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Old 09-10-2007, 07:41 PM   #31
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Concrete problem in garage?


It's the top of the ninth and the builder is wavering. He is now suggesting flushing the areas from the salt additives, prepping the surface, and applying an epoxy coating. He states the epoxy coating will provide a uniform color and texture and add to the resale value of the home. He's also saying that epoxy coating is more expensive than replacing the concrete.

He's also stating that if we proceed with the re-pouring of the garage I will need to acknowledge that I understand that there will be saw cut lines around the HVAC equipment and water heater, and that the newly poured concrete may not match the old. Plus, fibrous expansion joints may need to be added creating additional cosmetic blemishes.

Sounds like a scare tactic to me. What do you think?

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Old 09-10-2007, 08:38 PM   #32
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Concrete problem in garage?


Just out of curiosity, how much does it cost to have an epoxy coating applied to a garage floor? Also, what is the best epoxy product on the market?
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Old 09-11-2007, 09:17 AM   #33
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His concerns about the new slab are all valid. And I wouldn't be surprised if the epoxy coating does cost more.

A good epoxy coating would certainly be a value upgrade but I don't know how well you can flush excess Calcium Chloride from a slab and I don't know how well the epoxy will bind to the slab where the calcium chloride level is high. You probably need to talk to the epoxy manufacturer that he plans on using.
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Old 09-11-2007, 10:09 AM   #34
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Concrete problem in garage?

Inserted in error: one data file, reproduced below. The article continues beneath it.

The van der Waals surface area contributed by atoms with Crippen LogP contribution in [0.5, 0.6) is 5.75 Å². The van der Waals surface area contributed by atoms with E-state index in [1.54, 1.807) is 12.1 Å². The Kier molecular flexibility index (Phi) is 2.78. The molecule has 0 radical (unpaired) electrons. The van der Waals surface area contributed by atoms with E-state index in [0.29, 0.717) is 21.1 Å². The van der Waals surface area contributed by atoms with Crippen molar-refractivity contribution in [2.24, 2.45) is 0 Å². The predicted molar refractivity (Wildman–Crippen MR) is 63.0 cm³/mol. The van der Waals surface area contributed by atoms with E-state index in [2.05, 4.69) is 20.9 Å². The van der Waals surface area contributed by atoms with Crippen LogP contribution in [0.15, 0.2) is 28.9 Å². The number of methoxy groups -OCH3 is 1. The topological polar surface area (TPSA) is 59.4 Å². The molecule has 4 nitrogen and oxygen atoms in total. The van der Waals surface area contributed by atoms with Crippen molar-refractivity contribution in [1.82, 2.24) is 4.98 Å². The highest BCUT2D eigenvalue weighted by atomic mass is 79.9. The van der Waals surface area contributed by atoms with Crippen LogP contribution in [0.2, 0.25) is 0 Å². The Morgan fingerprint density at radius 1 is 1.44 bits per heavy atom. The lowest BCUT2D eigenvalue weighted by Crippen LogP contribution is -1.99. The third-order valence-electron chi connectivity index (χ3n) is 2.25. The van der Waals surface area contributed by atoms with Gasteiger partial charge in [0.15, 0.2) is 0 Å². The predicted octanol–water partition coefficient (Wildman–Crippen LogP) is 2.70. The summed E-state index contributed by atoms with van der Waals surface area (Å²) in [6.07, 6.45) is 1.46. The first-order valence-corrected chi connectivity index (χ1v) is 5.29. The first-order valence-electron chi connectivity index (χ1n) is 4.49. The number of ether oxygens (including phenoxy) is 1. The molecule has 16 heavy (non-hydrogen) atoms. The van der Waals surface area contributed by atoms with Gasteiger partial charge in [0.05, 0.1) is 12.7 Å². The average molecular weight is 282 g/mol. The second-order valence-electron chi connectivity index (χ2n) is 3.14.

How about just ask him to break those area's concrete where it shows mark, then fill with new concrete, then epoxy on top.... as a compromise...
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Old 09-11-2007, 10:11 AM   #35
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Concrete problem in garage?


Does that core show a massive void of liquid concrete under the slab? It looks like there's an inch of concrete, and just below it, a hole the size of a coconut!

If that's the case, I don't know how "flushing" anything will rid your floor of any other hidden "jelly donuts" in your floor.

If you're thinking about the epoxy fix, talk to an engineer you trust, to see if it's going to do anything to address the problems in your slab. I'd be worried about my car tire falling into a little sinkhole, and I don't think a shiny epoxy floor would prevent that.
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Old 09-11-2007, 10:17 AM   #36
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Quote:
Originally Posted by KUI****G View Post
How about just ask him to break those area's concrete where it shows mark, then fill with new concrete, then epoxy on top.... as a compromise...
That's what I emailed the builder last night and I felt it was a reasonable compromise. No response yet.
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Old 09-11-2007, 10:19 AM   #37
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Does that core show a massive void of liquid concrete under the slab? It looks like there's an inch of concrete, and just below it, a hole the size of a coconut!